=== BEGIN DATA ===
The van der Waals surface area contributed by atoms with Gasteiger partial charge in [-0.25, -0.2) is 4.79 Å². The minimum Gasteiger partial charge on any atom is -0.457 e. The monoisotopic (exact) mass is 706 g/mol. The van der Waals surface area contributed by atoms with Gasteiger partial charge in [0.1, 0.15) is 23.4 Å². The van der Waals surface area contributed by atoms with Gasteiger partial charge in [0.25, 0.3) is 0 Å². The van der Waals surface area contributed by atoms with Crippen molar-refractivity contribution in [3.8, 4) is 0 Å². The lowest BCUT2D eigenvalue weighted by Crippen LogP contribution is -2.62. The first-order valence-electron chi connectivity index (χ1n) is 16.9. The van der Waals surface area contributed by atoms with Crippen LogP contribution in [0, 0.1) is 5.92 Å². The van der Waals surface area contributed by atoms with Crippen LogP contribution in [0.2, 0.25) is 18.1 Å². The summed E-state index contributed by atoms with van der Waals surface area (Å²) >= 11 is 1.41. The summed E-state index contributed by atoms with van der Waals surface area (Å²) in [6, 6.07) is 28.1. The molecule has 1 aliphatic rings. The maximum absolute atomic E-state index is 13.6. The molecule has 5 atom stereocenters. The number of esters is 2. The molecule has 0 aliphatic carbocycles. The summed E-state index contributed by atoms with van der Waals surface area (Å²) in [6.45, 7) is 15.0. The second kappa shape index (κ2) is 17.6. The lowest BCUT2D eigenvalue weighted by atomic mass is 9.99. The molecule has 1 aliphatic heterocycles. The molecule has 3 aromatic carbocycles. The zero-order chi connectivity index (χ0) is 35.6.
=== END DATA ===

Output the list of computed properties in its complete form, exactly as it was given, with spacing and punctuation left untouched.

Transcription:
The van der Waals surface area contributed by atoms with Gasteiger partial charge in [-0.25, -0.2) is 4.79 Å². The minimum Gasteiger partial charge on any atom is -0.457 e. The monoisotopic (exact) mass is 706 g/mol. The van der Waals surface area contributed by atoms with Gasteiger partial charge in [0.1, 0.15) is 23.4 Å². The van der Waals surface area contributed by atoms with Gasteiger partial charge in [0.25, 0.3) is 0 Å². The van der Waals surface area contributed by atoms with Crippen molar-refractivity contribution in [3.8, 4) is 0 Å². The lowest BCUT2D eigenvalue weighted by Crippen LogP contribution is -2.62. The first-order valence-electron chi connectivity index (χ1n) is 16.9. The van der Waals surface area contributed by atoms with Crippen LogP contribution in [0, 0.1) is 5.92 Å². The van der Waals surface area contributed by atoms with Crippen LogP contribution in [0.2, 0.25) is 18.1 Å². The summed E-state index contributed by atoms with van der Waals surface area (Å²) >= 11 is 1.41. The summed E-state index contributed by atoms with van der Waals surface area (Å²) in [6, 6.07) is 28.1. The molecule has 1 aliphatic rings. The maximum absolute atomic E-state index is 13.6. The molecule has 5 atom stereocenters. The number of esters is 2. The molecule has 0 aliphatic carbocycles. The summed E-state index contributed by atoms with van der Waals surface area (Å²) in [6.45, 7) is 15.0. The second kappa shape index (κ2) is 17.6. The lowest BCUT2D eigenvalue weighted by atomic mass is 9.99. The molecule has 1 aliphatic heterocycles. The molecule has 3 aromatic carbocycles. The zero-order chi connectivity index (χ0) is 35.6.